I must have read it a thousand times: “You’re a writer if you write.”
For the most part, it’s true, if a little self-serving. Yes, we writers belong to a little club, whose only membership requirement is that you jot your vacuous thoughts down in word form. But there’s something missing, isn’t there? The other half of the writer’s symbiotic relationship.
A writer needs readers.
Suddenly the statement “You’re a writer if you write” seeks to obfuscate the fact you’ve failed to get published. Now there’s a worthy milestone.
I told myself in January that 2016 would be the year I got something published, so that I could say, with some semblance of conviction, “Yeah, I’m a writer. Only been fucking published an’t I?”
Jeepers, that’ll be a super day.
To that end, I started sending out short stories, in retrospect woefully unpolished. Rejections returned like carrier pigeons bearing shit news. Sure, I was grateful to have the pigeon back, but their messages made me miserable.
“At least,” I mused, “I’ve something to write about in that there blog of mine.”
Field of dreams
Still, the goal remained, gaping for my football of fiction. What I needed was a winger to assist, to cross it in from the corner flag for me to head home. So I passed the story to Scribophile, where teammates booted it around a bit UNTIL IT BURST.
“Fine,” I squealed, in an inglorious tantrum, scooping the flattened, shabby remnants of my once proud tale, cradling it in my mud-smeared arms. “I’m not playing any more!”
So I took my ball home and stitched it up to make it hole again. For those of you lost by this fabulous analogy, I rewrote the bastard thing using the comments I’d received in critiques.
Again, I let loose the pigeons of publishing, and again, they returned clasping merciless rejections in their little, wrinkly claws.
Stupid fucking pigeons.
The problem is, I know very well why these stories aren’t being accepted by pro-paying journals and fiction magazines. It’s actually rather simple: it’s because they’re SHIT.
Yup – uncompromisingly awful, adverb-strewn puddles of dross. The pages seep with the pus of poorly thought-out plots, like burst blisters of banality. Maybe, you’re thinking, I didn’t use enough alliteration?
No, that’s not it. It’s because my stories were written on a whim, without an idea of why I was writing them, or what I was trying to say. They were the writer’s equivalent of your mate down the pub, who saw this great thing on telly – dead funny it were – and he tries to explain it in all its glory, but he didn’t really understand (at the time) why it was funny, specifically, just that he rather liked it, because there was this pigeon in it, or something, and the main character, like, bludgeoned it to death with a coat hanger, or something? I’m sorry, what was I chatting about?
Fly my pretties
I’ve three stories out there, in editors’ inboxes, awaiting their respective reckoning, and I know what’s wrong with every single one of them.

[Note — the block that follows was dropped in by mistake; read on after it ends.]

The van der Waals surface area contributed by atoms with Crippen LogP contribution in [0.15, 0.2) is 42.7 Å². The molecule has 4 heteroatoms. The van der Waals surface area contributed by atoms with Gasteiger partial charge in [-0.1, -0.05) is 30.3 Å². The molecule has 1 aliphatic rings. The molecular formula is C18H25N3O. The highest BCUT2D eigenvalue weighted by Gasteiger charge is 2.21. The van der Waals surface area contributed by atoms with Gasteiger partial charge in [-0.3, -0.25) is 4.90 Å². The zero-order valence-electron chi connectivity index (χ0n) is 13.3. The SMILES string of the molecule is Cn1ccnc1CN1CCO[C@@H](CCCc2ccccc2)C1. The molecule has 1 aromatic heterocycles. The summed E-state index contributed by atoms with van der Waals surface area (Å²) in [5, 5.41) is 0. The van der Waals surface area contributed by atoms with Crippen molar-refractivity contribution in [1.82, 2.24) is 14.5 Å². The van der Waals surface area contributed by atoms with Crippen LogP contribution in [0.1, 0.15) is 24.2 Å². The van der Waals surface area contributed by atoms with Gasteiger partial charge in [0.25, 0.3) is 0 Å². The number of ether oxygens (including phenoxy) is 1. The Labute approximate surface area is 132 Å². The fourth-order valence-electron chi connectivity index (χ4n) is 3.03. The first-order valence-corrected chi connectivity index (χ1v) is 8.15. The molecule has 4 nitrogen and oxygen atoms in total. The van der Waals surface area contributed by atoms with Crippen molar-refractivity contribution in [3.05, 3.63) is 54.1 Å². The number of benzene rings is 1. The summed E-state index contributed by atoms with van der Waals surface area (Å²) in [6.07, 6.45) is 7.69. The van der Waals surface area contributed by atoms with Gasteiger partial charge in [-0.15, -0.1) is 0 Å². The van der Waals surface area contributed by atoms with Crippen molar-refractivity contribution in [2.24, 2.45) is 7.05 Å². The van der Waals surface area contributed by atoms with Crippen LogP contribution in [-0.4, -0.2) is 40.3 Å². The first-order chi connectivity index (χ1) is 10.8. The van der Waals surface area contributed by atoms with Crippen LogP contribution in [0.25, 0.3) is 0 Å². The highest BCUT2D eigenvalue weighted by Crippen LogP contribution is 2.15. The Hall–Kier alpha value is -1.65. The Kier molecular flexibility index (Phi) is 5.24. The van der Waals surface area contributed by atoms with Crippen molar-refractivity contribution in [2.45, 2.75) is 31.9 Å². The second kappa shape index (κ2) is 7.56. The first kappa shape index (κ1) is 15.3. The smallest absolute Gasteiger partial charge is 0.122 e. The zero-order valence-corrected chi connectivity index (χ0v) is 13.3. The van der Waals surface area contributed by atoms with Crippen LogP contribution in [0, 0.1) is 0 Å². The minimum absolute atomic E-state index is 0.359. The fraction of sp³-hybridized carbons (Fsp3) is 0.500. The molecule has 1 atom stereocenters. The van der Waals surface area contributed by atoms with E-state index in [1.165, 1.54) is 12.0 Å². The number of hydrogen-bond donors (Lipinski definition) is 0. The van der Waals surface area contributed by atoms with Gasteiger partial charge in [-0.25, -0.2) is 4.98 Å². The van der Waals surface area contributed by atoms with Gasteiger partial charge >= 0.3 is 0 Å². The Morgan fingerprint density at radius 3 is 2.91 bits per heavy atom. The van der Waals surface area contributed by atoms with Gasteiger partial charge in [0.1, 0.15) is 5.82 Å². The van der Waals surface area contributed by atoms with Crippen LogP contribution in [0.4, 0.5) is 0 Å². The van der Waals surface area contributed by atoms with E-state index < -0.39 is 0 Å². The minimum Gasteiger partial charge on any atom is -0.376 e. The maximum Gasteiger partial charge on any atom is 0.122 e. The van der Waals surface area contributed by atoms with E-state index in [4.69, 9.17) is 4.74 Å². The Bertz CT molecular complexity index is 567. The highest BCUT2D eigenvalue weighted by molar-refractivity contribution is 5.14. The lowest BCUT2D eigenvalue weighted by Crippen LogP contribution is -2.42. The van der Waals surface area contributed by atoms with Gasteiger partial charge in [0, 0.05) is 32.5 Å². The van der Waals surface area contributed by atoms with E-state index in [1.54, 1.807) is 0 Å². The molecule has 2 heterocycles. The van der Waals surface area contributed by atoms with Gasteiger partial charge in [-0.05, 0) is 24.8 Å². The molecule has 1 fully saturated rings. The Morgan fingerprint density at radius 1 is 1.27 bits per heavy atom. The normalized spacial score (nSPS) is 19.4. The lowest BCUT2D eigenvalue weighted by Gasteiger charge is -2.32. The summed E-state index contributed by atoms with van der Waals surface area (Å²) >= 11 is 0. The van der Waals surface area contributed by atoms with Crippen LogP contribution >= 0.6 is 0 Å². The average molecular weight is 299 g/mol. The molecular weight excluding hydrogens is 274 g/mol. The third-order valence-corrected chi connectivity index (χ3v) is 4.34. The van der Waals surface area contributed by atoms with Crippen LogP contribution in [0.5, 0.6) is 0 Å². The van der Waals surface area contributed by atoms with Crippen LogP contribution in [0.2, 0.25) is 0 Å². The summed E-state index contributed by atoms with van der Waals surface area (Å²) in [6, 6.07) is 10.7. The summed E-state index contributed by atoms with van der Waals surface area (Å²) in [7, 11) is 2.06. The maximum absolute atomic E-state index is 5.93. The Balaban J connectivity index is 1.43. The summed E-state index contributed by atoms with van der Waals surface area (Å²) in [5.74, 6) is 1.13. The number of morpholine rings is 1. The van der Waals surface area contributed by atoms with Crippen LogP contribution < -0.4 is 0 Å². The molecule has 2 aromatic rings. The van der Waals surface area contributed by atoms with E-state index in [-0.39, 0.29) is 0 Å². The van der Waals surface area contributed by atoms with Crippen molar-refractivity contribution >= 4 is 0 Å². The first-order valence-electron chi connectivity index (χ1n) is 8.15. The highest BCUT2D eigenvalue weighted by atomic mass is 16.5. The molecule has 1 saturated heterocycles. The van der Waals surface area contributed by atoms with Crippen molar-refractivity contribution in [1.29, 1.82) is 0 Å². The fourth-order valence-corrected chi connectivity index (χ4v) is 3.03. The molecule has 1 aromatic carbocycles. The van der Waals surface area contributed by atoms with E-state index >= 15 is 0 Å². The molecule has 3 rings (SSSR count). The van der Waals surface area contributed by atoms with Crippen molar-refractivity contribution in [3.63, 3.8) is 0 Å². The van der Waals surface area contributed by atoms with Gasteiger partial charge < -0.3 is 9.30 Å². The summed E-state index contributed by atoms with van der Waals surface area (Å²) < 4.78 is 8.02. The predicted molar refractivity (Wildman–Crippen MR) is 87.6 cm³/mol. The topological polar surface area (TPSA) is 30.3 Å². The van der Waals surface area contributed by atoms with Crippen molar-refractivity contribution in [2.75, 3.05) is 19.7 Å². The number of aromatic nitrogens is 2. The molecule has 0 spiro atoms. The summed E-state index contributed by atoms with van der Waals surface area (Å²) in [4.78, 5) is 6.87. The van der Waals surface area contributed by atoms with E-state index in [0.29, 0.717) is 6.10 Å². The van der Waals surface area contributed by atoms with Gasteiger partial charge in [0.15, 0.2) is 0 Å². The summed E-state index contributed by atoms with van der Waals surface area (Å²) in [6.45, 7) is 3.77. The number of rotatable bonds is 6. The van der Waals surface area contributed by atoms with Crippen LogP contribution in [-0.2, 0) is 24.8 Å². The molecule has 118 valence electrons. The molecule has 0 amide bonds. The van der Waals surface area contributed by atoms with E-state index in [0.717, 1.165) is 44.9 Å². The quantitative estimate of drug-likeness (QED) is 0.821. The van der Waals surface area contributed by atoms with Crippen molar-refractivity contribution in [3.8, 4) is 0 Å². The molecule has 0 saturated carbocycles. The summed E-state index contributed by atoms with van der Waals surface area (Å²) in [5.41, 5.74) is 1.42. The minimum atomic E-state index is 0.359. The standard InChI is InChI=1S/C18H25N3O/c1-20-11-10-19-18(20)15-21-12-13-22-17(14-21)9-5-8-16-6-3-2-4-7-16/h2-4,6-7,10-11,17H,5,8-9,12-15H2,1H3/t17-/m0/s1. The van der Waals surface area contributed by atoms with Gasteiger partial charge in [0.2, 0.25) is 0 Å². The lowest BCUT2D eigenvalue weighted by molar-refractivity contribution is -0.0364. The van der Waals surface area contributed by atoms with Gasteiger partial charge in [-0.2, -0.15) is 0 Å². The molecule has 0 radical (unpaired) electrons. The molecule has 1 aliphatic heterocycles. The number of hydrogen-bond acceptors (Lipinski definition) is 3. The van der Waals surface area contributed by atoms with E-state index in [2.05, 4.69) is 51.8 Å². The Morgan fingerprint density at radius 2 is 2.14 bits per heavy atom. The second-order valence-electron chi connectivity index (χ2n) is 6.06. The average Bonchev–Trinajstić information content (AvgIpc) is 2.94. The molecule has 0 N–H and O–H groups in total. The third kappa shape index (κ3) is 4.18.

There’s The Family Suite, which attempts to convey the crushing atmosphere of a failing marriage upon the malleable minds of children. It fails because the pacing resembles a sin curve – impossibly slow for the most part, only to abruptly escalate to its woeful, cathartically void ending.
Or, The Tourist, a Conan Doyle-style epistolary horror analogous of the destructive force of western tourism upon less affluent communities. But that one’s BOLLOCKS because the twist, though foreshadowed, is utterly out of step with the rest of the piece.
Lastly, in my Definite-Article Trilogy, there’s The Pumice Stone, a smutty horror about envy, adultery and sadistic retribution. Guess what? It’s WORD PUKE. Why? Because the climax is totally disproportionate and thematically incongruous to the crime. There’s no relation between cause and effect.
The problem is, you can use critiques to micro-edit, but if there are fundamental problems with the story itself, it cannot be resolved without rewriting from start to finish. But that, dear reader, is loads of bloody work.
(To any editors who find themselves looking me up, the stories I mention above are also unique, genre-bending masterpieces that deserve to be set in ink for the rest of time. Thanks for reading.)
Deal with it, sucker
Rejections are bastards. That much is obvious. But they’re good too. They’re a reminder that you’re not ready yet. They bring you down to earth when your wife keeps telling you how bloody great you are and your mates tell you they couldn’t write anything nearly as good, what a talent, you’re so brill!
But I’m not brill. Certainly not yet. I’m learning, still studying the craft, searching for my elusive voice and a tale worth telling. My ambition remains, unperturbed by each “Sorry, but we don’t think your story is a great fit for our publication” or “Thanks, but we have to pass this time” or “You know this is shit, right? Stop wasting our time”.
I’m not giving up, though, just because I’m awful. Beethoven couldn’t play the piano when he was nine (probably?); Shakespeare had to learn how to spell before he could write Romeo & Juliet; and Michelangelo was drawing shitty stickmen before he ever imagined sketching out the ceiling of the Sistine Chapel.
Bloody hell, that sounds pretentious. I don’t consider myself among these creative geniuses, by any stretch of the imagination. I’m just trying to say even the greatest artists got rejected.
I wonder how many architects saw Michelangelo’s plans and said, “Dear sir, apologies, but your ideas don’t really fit with the theme of our building. All the best in finding your drawings a home. PS. For future reference, we prefer correspondence by letter. Your pigeon’s excrement has made a mockery of my mahogany desk.”